It is thus very clear that the question whether the taxation of which the bank complained was a tax on its shares greater than that on other moneyed capital invested in Cleveland was fairly raised by the pleading.
The argument is advanced here which we considered in People v. Weaver, 100 U. S. 539 -- namely that if the amount of tax assessed on these bank shares is governed by the same percentage on the valuation as that applied to other moneyed capital, the act of Congress is satisfied, though a principle of valuation is adopted by which inequality and injustice to the
owners of them must necessarily result. We do not propose to go over that argument again. The cases were considered together in conference, because they involved that principle. It is sufficient to say that we are quite satisfied that any system of assessment of taxes which exacts from the owner of the shares of a national bank a larger sum in proportion to their actual value than it does from the owner of other moneyed capital valued in like manner does tax them at a greater rate within the meaning of the act of Congress.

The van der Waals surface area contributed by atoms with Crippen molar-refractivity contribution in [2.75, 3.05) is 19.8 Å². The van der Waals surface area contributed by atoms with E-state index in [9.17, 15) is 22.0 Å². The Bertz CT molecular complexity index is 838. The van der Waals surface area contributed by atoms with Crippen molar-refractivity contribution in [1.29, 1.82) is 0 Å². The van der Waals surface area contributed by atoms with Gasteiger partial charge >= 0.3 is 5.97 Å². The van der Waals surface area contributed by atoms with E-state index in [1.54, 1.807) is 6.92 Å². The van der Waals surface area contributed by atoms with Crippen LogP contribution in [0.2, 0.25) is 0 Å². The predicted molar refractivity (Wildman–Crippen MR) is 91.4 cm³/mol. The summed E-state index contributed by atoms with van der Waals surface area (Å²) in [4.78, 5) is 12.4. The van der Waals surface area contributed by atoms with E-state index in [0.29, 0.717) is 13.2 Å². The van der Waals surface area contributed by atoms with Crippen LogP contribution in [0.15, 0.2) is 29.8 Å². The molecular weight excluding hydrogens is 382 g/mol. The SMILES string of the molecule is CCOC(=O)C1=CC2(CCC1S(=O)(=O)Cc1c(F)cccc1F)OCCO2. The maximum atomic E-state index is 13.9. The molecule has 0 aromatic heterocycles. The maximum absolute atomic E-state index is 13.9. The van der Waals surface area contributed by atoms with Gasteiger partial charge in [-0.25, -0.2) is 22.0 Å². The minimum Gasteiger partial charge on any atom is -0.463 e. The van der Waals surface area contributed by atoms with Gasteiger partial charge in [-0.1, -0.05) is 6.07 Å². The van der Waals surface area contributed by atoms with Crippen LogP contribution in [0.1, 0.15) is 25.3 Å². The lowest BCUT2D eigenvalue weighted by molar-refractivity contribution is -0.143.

It is not asserted that any different percentage on the valuation established was applied to these two classes of capital. The bill very clearly shows that the source of the evil was in the unequal valuation.
Taking the answer, with the meaning which the counsel who drew it attaches in argument here to the words, "taxed at a greater rate," it may be said to amount, as a negative pregnant, to an admission that the valuation was unequal, as charged in the bill. Not only so, but it is not denied in argument that while all the personal property in Cleveland, including moneyed capital not invested in banks, was in the assessment valued far below its real worth, say at one-half or less, the shares of the banks, after deducting the real estate of the banks separately taxed, were assessed at their full value or very near it. The only witness who testified on the subject in this case at all was the Auditor of the County of Cuyahoga for the years 1876 and 1877 who had been for many years previously an employ e in the auditor's office. He says that, as county auditor, he was a member of the board of county equalization, and acted as such in equalizing during those years the valuation of the shares of the various national and other banks; that the valuation placed on the shares of national banks was higher in proportion than the valuation on other personal property, including banking capital. He says that the matter was talked over in the board, and it was their aim to make the valuation higher, and that their valuation of national bank shares was intentionally higher than the assessed value returned by private banks.